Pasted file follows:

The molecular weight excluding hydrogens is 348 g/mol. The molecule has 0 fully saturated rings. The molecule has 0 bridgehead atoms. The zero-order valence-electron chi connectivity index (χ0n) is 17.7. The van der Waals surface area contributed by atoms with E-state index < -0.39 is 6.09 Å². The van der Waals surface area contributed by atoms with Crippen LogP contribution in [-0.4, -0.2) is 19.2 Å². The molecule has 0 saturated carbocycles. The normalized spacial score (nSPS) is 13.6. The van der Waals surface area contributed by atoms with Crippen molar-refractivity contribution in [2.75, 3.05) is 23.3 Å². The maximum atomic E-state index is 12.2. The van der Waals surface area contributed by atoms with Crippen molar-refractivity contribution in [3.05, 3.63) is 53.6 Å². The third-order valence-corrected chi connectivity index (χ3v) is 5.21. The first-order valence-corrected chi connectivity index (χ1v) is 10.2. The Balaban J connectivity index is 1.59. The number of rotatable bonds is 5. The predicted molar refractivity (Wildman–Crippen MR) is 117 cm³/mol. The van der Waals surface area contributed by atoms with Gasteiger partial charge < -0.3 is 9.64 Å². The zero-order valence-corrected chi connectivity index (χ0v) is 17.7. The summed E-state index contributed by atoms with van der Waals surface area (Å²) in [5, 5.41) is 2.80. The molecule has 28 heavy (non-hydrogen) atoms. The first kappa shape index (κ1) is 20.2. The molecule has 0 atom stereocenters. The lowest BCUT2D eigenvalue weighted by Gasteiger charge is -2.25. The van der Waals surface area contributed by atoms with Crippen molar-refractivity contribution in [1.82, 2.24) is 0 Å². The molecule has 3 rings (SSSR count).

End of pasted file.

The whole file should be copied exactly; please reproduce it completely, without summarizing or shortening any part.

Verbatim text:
The molecular weight excluding hydrogens is 348 g/mol. The molecule has 0 fully saturated rings. The molecule has 0 bridgehead atoms. The zero-order valence-electron chi connectivity index (χ0n) is 17.7. The van der Waals surface area contributed by atoms with E-state index < -0.39 is 6.09 Å². The van der Waals surface area contributed by atoms with Crippen LogP contribution in [-0.4, -0.2) is 19.2 Å². The molecule has 0 saturated carbocycles. The normalized spacial score (nSPS) is 13.6. The van der Waals surface area contributed by atoms with Crippen molar-refractivity contribution in [2.75, 3.05) is 23.3 Å². The maximum atomic E-state index is 12.2. The van der Waals surface area contributed by atoms with Crippen molar-refractivity contribution in [3.05, 3.63) is 53.6 Å². The third-order valence-corrected chi connectivity index (χ3v) is 5.21. The first-order valence-corrected chi connectivity index (χ1v) is 10.2. The Balaban J connectivity index is 1.59. The number of rotatable bonds is 5. The predicted molar refractivity (Wildman–Crippen MR) is 117 cm³/mol. The van der Waals surface area contributed by atoms with Gasteiger partial charge < -0.3 is 9.64 Å². The zero-order valence-corrected chi connectivity index (χ0v) is 17.7. The summed E-state index contributed by atoms with van der Waals surface area (Å²) in [5, 5.41) is 2.80. The molecule has 28 heavy (non-hydrogen) atoms. The first kappa shape index (κ1) is 20.2. The molecule has 0 atom stereocenters. The lowest BCUT2D eigenvalue weighted by Gasteiger charge is -2.25. The van der Waals surface area contributed by atoms with Crippen molar-refractivity contribution in [1.82, 2.24) is 0 Å². The molecule has 3 rings (SSSR count).